There were more right ones. Quality Industrial Products expanded from Raytown into a new facility in Grandview in 1988, and the company continued to prosper. In 2010, Simmons saw that his partner’s sons were ready to carry on with their father in the family business, while Simmons’ daughters had not expressed an interest.
“I started looking for an exit plan,” he said.
However, Simmons wasn’t contemplating retirement. Instead, he elevated his commitment to the compressed air industry by using some capital, a veteran salesperson and his two favorite product lines from Quality Industrial Products to create Quality Air Solutions.
‘Do It the Right Way’
Despite launching in the midst of an economic recession, “the beauty of this business was that we weren’t starting from zero,” Simmons said. “There was already business out there.”
The first thing Simmons did was sit down with customers of Quality Industrial Products to explain that he had his former partner’s blessing to continue to help them with the products they were already using. He reaffirmed his professional commitment to these customers and asked for their ongoing business.
“It’s easier to sell to a happy existing customer,” Simmons said, “and get more business from them and get them whatever they need.”
Simmons increased his sales staff to cover Kansas, Missouri, Arkansas, Iowa, Nebraska, Illinois, Indiana, Tennessee and Mississippi. To find new customers, the company began attending industrial product trade shows where connections could be made with commercial roofers, machining centers, independent contractors and end users.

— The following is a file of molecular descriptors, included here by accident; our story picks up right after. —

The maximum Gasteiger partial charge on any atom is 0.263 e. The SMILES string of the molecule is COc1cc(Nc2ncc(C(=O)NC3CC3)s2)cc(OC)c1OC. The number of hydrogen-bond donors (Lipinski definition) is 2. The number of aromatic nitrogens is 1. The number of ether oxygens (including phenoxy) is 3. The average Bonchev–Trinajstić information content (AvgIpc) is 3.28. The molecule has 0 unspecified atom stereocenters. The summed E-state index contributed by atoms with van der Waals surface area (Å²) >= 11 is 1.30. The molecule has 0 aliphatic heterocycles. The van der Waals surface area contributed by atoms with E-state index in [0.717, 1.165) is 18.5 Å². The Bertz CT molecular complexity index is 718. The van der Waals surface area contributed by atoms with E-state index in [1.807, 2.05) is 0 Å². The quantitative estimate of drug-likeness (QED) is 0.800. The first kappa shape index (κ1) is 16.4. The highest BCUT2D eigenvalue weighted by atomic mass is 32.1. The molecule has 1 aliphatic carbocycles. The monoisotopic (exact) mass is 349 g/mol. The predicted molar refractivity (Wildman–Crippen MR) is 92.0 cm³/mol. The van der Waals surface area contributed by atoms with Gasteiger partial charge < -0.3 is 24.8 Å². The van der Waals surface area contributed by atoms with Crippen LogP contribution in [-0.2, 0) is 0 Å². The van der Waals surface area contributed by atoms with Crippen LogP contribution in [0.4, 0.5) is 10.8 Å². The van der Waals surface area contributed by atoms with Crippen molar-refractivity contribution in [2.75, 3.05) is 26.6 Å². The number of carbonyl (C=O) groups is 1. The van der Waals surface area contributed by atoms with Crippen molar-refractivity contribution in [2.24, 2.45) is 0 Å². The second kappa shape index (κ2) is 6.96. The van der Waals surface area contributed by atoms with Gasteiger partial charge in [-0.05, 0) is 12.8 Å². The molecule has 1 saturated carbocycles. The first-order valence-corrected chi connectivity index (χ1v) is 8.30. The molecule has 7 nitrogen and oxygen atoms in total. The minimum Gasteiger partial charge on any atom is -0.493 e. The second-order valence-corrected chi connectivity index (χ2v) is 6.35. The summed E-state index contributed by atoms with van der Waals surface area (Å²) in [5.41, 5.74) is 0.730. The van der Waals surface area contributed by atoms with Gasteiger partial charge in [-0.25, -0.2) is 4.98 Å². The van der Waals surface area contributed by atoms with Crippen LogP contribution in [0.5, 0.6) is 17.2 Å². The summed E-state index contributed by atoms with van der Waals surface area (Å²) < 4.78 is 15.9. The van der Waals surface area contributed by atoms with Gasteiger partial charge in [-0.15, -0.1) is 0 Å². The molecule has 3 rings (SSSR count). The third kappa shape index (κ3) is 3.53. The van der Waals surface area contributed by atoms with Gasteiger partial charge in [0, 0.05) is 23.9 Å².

According to Simmons, when paying a visit to a potential client’s turf for the first time, it’s important to begin with the basics.
“You go in and say, ‘Are you having more trouble with oil or water in your compressed air?’ And they reply, ‘Well, we’ve got great compressed air.’ So you say, ‘Man, that’s wonderful. Hey, I have this little system here. Can we go out and test it for you?’
“And then, if they do have great air, we congratulate them and tell them, ‘You certainly do. Could you show me what you’re using to do that with, because I’d like to know?’ You just keep asking. And, finally, you spot another application in there.”
The Quality Air Solutions team is always trying to improve its ability to be of value, Simmons indicated. That includes always being friendly, but not wasting the customer’s time.
“We are selling and developing relationships,” Simmons said. “If we go in and talk to the customer about the Royals and the Chiefs, that’s OK for a few minutes of lead-in. But if we really help him solve a problem, he likes you. And a second call is a lot easier.”
Above all, never sell anything to customers that they don’t really need or “the flame goes out real quick. They won’t respect you or trust you,” Simmons advises.